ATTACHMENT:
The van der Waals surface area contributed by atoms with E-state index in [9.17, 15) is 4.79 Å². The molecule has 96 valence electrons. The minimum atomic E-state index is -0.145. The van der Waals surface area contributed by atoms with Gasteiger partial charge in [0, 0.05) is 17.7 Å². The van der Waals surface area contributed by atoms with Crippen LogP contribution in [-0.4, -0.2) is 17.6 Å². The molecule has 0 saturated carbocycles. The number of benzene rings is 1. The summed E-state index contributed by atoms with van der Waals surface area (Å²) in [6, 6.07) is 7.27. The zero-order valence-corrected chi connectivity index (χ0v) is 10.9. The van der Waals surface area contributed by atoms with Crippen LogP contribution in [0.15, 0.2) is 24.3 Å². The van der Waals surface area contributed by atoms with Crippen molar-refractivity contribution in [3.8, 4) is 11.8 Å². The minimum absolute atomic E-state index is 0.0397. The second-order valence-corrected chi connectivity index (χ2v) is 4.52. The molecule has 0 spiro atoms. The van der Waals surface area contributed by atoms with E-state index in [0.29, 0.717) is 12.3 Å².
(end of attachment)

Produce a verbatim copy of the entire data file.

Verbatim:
The van der Waals surface area contributed by atoms with E-state index in [9.17, 15) is 4.79 Å². The molecule has 96 valence electrons. The minimum atomic E-state index is -0.145. The van der Waals surface area contributed by atoms with Gasteiger partial charge in [0, 0.05) is 17.7 Å². The van der Waals surface area contributed by atoms with Crippen LogP contribution in [-0.4, -0.2) is 17.6 Å². The molecule has 0 saturated carbocycles. The number of benzene rings is 1. The summed E-state index contributed by atoms with van der Waals surface area (Å²) in [6, 6.07) is 7.27. The zero-order valence-corrected chi connectivity index (χ0v) is 10.9. The van der Waals surface area contributed by atoms with Crippen LogP contribution in [0.15, 0.2) is 24.3 Å². The van der Waals surface area contributed by atoms with Crippen molar-refractivity contribution in [3.8, 4) is 11.8 Å². The minimum absolute atomic E-state index is 0.0397. The second-order valence-corrected chi connectivity index (χ2v) is 4.52. The molecule has 0 spiro atoms. The van der Waals surface area contributed by atoms with E-state index in [0.29, 0.717) is 12.3 Å².